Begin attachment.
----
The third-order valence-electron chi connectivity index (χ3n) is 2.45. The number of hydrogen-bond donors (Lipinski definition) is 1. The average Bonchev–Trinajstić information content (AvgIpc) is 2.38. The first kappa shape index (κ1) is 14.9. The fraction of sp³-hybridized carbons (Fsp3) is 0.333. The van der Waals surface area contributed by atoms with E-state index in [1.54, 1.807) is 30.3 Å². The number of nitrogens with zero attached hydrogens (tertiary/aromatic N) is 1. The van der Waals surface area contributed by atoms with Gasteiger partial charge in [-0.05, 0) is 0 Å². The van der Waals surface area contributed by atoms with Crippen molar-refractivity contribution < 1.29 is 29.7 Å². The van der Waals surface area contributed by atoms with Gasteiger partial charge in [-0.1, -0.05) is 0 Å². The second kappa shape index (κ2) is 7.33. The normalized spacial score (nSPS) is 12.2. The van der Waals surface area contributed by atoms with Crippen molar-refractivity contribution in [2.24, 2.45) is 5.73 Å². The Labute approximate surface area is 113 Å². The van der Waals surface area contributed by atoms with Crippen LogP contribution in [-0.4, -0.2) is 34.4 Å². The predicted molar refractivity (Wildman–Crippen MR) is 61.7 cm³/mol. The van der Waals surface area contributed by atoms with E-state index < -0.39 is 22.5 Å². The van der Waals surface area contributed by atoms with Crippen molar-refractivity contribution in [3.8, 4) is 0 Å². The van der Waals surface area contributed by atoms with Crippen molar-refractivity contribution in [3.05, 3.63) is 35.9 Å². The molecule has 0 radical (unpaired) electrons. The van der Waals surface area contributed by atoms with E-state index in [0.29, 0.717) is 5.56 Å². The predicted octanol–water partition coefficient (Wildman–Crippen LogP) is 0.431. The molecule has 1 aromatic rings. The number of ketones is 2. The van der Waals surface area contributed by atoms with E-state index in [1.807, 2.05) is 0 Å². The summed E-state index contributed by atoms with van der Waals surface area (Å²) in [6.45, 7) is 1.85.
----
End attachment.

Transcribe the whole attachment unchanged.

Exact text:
The third-order valence-electron chi connectivity index (χ3n) is 2.45. The number of hydrogen-bond donors (Lipinski definition) is 1. The average Bonchev–Trinajstić information content (AvgIpc) is 2.38. The first kappa shape index (κ1) is 14.9. The fraction of sp³-hybridized carbons (Fsp3) is 0.333. The van der Waals surface area contributed by atoms with E-state index in [1.54, 1.807) is 30.3 Å². The number of nitrogens with zero attached hydrogens (tertiary/aromatic N) is 1. The van der Waals surface area contributed by atoms with Gasteiger partial charge in [-0.05, 0) is 0 Å². The van der Waals surface area contributed by atoms with Crippen molar-refractivity contribution < 1.29 is 29.7 Å². The van der Waals surface area contributed by atoms with Gasteiger partial charge in [-0.1, -0.05) is 0 Å². The second kappa shape index (κ2) is 7.33. The normalized spacial score (nSPS) is 12.2. The van der Waals surface area contributed by atoms with Crippen molar-refractivity contribution in [2.24, 2.45) is 5.73 Å². The Labute approximate surface area is 113 Å². The van der Waals surface area contributed by atoms with Crippen LogP contribution in [-0.4, -0.2) is 34.4 Å². The predicted molar refractivity (Wildman–Crippen MR) is 61.7 cm³/mol. The van der Waals surface area contributed by atoms with E-state index < -0.39 is 22.5 Å². The van der Waals surface area contributed by atoms with Crippen molar-refractivity contribution in [3.8, 4) is 0 Å². The van der Waals surface area contributed by atoms with Crippen molar-refractivity contribution in [3.05, 3.63) is 35.9 Å². The molecule has 0 radical (unpaired) electrons. The van der Waals surface area contributed by atoms with E-state index in [0.29, 0.717) is 5.56 Å². The predicted octanol–water partition coefficient (Wildman–Crippen LogP) is 0.431. The molecule has 1 aromatic rings. The number of ketones is 2. The van der Waals surface area contributed by atoms with E-state index in [1.807, 2.05) is 0 Å². The summed E-state index contributed by atoms with van der Waals surface area (Å²) in [6.45, 7) is 1.85.